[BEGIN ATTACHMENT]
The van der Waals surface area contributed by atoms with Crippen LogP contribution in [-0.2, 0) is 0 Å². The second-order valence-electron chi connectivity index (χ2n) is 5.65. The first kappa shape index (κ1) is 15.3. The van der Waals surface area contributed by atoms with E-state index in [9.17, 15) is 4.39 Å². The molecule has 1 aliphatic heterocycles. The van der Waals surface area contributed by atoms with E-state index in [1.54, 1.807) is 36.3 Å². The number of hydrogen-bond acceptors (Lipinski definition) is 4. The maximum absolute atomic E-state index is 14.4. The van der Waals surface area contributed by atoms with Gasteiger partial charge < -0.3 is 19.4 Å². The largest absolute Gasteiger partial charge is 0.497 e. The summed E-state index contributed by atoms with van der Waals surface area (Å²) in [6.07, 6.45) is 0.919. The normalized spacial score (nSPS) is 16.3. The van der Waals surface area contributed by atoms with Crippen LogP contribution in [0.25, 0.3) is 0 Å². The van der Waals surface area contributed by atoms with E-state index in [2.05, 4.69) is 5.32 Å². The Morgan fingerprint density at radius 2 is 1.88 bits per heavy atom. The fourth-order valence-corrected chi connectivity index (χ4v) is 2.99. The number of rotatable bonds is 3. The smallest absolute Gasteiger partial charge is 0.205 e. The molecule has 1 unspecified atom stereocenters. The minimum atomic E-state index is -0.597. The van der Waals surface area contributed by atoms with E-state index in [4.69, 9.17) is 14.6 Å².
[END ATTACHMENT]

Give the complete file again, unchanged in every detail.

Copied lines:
The van der Waals surface area contributed by atoms with Crippen LogP contribution in [-0.2, 0) is 0 Å². The second-order valence-electron chi connectivity index (χ2n) is 5.65. The first kappa shape index (κ1) is 15.3. The van der Waals surface area contributed by atoms with E-state index in [9.17, 15) is 4.39 Å². The molecule has 1 aliphatic heterocycles. The van der Waals surface area contributed by atoms with E-state index in [1.54, 1.807) is 36.3 Å². The number of hydrogen-bond acceptors (Lipinski definition) is 4. The maximum absolute atomic E-state index is 14.4. The van der Waals surface area contributed by atoms with Gasteiger partial charge < -0.3 is 19.4 Å². The largest absolute Gasteiger partial charge is 0.497 e. The summed E-state index contributed by atoms with van der Waals surface area (Å²) in [6.07, 6.45) is 0.919. The normalized spacial score (nSPS) is 16.3. The van der Waals surface area contributed by atoms with Crippen LogP contribution in [0.25, 0.3) is 0 Å². The van der Waals surface area contributed by atoms with E-state index in [2.05, 4.69) is 5.32 Å². The Morgan fingerprint density at radius 2 is 1.88 bits per heavy atom. The fourth-order valence-corrected chi connectivity index (χ4v) is 2.99. The number of rotatable bonds is 3. The smallest absolute Gasteiger partial charge is 0.205 e. The molecule has 1 unspecified atom stereocenters. The minimum atomic E-state index is -0.597. The van der Waals surface area contributed by atoms with E-state index in [4.69, 9.17) is 14.6 Å².